Automatic Identification and Data Collection (AIDC)

  • Linear or one-dimensional barcode symbologies use patterns of dark lines and light spaces to represent numeric or alphanumeric data.

  • QR codes store information in a pattern of black and white squares or dots, and can store considerably more information in smaller spaces than linear barcodes.

Used to identify and track items, automatic identification and data collection (also called AIDC, Auto ID, automatic data capture and automatic data collection) is a family of technologies that identify, verify, record, communicate and store information on discrete, packaged or containerized items. Because the process is automated (rather than reliant on pen, paper and people), information is gathered quickly and accurately. The most common technologies used to identify and capture data are barcodes, handheld and fixed-position scanners and imagers, radio frequency identification (RFID) tags and readers, and voice recognition, weighing and cubing devices. Typical applications include receiving and putaway, inventory picking, order fulfillment, determination of weight and volume, and tracking and tracing throughout the supply chain.

There are several types of AIDC technology and equipment. These include:

  • Barcode - Linear or one-dimensional barcode symbologies (such as UPC, Code 128, Code 39 and Interleaved 2 of 5 Code) use patterns of dark lines and light spaces to represent numeric or alphanumeric data.

    Matrix or two-dimensional barcode symbologies (such as data matrix and QR Code) store information in a pattern of black and white squares or dots. 2D symbols can store considerably more information in smaller spaces than linear barcodes.

    When a barcode is scanned by a hand-held or fixed position barcode reader, barcode scanner or imager, the information stored in the code is validated and then transmitted to a system for further processing and use.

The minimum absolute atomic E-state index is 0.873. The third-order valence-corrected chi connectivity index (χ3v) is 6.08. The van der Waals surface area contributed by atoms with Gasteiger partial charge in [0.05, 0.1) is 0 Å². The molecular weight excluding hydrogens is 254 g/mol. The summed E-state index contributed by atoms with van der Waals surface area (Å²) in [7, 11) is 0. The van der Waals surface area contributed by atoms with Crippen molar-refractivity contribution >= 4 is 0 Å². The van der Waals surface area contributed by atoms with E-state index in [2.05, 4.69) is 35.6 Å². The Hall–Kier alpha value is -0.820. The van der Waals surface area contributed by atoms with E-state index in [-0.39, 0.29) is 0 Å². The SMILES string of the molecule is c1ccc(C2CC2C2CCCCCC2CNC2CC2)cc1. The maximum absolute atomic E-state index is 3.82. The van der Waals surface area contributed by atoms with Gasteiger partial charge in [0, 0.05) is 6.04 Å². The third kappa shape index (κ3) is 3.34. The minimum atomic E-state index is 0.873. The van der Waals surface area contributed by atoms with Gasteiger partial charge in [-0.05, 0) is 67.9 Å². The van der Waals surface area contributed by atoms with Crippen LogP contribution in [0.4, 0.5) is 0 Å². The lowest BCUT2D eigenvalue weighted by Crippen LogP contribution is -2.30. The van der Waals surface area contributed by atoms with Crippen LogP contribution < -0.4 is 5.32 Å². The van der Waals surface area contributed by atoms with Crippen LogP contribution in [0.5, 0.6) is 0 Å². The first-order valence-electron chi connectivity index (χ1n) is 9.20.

• Radio frequency identification (RFID) – RFID uses tags (or transponders) with up to two kilobytes of data embedded in a microchip or polymer and a small antenna—and strategically deployed antennae and readers—to locate, identify and transmit information on items (or people) carrying the tags. Unlike barcodes, but within certain constraints, RFID does not require contact or line-of-sight for data capture.

    An RFID reader (or interrogator) is a fixed or mobile data capture device that generates an electromagnetic field to trigger and capture a data response from an encoded tag present in a defined interrogation zone. Reader-activated Passive tags use power derived from the RFID reader’s electromagnetic field to transmit their data back to the reader. Battery-assisted or semi-passive tags use batteries to run the microchip and onboard temperature, vibration and other sensors. They have a longer read range than passive tags. Battery-powered active tags transmit data back to the reader(s) in their network when activated or at predetermined times.

  • Voice recognition – Instead of relying on a set of paper-based instructions or RF equipment, a worker wears a voice headset and a wireless, system-linked device that permit hands- and eyes-free task execution. Task instructions are transmitted to the worker through the headset. When the task is finished, the wearer speaks into the headset to confirm completion. This process is commonly used in voice-directed picking and putaway.